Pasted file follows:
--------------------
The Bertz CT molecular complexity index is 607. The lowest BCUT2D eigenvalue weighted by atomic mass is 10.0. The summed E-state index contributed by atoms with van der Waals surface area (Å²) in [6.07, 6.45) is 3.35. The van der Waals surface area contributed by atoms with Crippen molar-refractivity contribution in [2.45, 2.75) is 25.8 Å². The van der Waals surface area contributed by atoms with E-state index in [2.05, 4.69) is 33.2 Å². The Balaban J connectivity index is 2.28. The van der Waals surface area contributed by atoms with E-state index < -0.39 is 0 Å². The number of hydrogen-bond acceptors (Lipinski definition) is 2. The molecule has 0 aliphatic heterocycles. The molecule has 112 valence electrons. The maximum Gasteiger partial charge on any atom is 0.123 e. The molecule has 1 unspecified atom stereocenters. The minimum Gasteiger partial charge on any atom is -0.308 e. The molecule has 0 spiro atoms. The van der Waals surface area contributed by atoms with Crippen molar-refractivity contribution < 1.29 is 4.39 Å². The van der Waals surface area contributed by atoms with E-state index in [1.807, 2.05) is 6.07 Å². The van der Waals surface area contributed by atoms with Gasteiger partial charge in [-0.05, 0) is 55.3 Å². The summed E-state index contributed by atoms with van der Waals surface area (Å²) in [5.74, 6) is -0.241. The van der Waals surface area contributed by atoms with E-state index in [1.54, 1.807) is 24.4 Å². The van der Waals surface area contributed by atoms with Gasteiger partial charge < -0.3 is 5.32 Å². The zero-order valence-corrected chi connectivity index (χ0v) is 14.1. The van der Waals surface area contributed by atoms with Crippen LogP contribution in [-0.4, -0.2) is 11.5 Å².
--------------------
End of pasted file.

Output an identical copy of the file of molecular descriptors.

The Bertz CT molecular complexity index is 607. The lowest BCUT2D eigenvalue weighted by atomic mass is 10.0. The summed E-state index contributed by atoms with van der Waals surface area (Å²) in [6.07, 6.45) is 3.35. The van der Waals surface area contributed by atoms with Crippen molar-refractivity contribution in [2.45, 2.75) is 25.8 Å². The van der Waals surface area contributed by atoms with E-state index in [2.05, 4.69) is 33.2 Å². The Balaban J connectivity index is 2.28. The van der Waals surface area contributed by atoms with E-state index < -0.39 is 0 Å². The number of hydrogen-bond acceptors (Lipinski definition) is 2. The molecule has 0 aliphatic heterocycles. The molecule has 112 valence electrons. The maximum Gasteiger partial charge on any atom is 0.123 e. The molecule has 1 unspecified atom stereocenters. The minimum Gasteiger partial charge on any atom is -0.308 e. The molecule has 0 spiro atoms. The van der Waals surface area contributed by atoms with Crippen molar-refractivity contribution < 1.29 is 4.39 Å². The van der Waals surface area contributed by atoms with E-state index in [1.807, 2.05) is 6.07 Å². The van der Waals surface area contributed by atoms with Gasteiger partial charge in [-0.05, 0) is 55.3 Å². The summed E-state index contributed by atoms with van der Waals surface area (Å²) in [5.74, 6) is -0.241. The van der Waals surface area contributed by atoms with E-state index in [1.54, 1.807) is 24.4 Å². The van der Waals surface area contributed by atoms with Gasteiger partial charge < -0.3 is 5.32 Å². The zero-order valence-corrected chi connectivity index (χ0v) is 14.1. The van der Waals surface area contributed by atoms with Crippen LogP contribution in [-0.4, -0.2) is 11.5 Å².